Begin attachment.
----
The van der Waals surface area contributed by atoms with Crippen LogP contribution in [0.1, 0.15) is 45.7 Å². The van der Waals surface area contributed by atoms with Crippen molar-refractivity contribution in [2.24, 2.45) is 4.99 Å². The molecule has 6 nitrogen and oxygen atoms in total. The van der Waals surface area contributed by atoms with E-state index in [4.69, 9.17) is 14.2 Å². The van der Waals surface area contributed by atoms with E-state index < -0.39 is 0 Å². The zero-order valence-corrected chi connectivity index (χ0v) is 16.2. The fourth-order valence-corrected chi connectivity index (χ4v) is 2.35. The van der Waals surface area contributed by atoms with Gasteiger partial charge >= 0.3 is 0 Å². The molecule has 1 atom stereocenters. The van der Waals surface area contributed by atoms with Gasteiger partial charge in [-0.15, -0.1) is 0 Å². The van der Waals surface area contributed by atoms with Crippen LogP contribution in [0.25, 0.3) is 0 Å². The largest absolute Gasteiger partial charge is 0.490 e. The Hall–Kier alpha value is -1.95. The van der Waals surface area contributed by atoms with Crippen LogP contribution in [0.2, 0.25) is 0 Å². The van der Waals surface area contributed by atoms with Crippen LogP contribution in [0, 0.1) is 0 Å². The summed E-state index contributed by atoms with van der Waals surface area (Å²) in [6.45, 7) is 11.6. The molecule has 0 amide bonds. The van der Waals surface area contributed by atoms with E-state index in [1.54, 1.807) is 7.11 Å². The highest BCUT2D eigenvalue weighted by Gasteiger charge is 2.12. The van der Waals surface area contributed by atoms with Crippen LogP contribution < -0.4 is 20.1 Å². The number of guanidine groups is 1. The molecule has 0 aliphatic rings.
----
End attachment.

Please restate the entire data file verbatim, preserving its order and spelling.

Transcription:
The van der Waals surface area contributed by atoms with Crippen LogP contribution in [0.1, 0.15) is 45.7 Å². The van der Waals surface area contributed by atoms with Crippen molar-refractivity contribution in [2.24, 2.45) is 4.99 Å². The molecule has 6 nitrogen and oxygen atoms in total. The van der Waals surface area contributed by atoms with E-state index in [4.69, 9.17) is 14.2 Å². The van der Waals surface area contributed by atoms with E-state index < -0.39 is 0 Å². The zero-order valence-corrected chi connectivity index (χ0v) is 16.2. The fourth-order valence-corrected chi connectivity index (χ4v) is 2.35. The van der Waals surface area contributed by atoms with Gasteiger partial charge >= 0.3 is 0 Å². The molecule has 1 atom stereocenters. The van der Waals surface area contributed by atoms with Gasteiger partial charge in [-0.15, -0.1) is 0 Å². The van der Waals surface area contributed by atoms with Crippen LogP contribution in [0.25, 0.3) is 0 Å². The largest absolute Gasteiger partial charge is 0.490 e. The Hall–Kier alpha value is -1.95. The van der Waals surface area contributed by atoms with Crippen LogP contribution in [0.2, 0.25) is 0 Å². The van der Waals surface area contributed by atoms with Crippen LogP contribution in [0, 0.1) is 0 Å². The summed E-state index contributed by atoms with van der Waals surface area (Å²) in [6.45, 7) is 11.6. The molecule has 0 amide bonds. The van der Waals surface area contributed by atoms with E-state index in [1.54, 1.807) is 7.11 Å². The highest BCUT2D eigenvalue weighted by Gasteiger charge is 2.12. The van der Waals surface area contributed by atoms with Crippen LogP contribution < -0.4 is 20.1 Å². The number of guanidine groups is 1. The molecule has 0 aliphatic rings.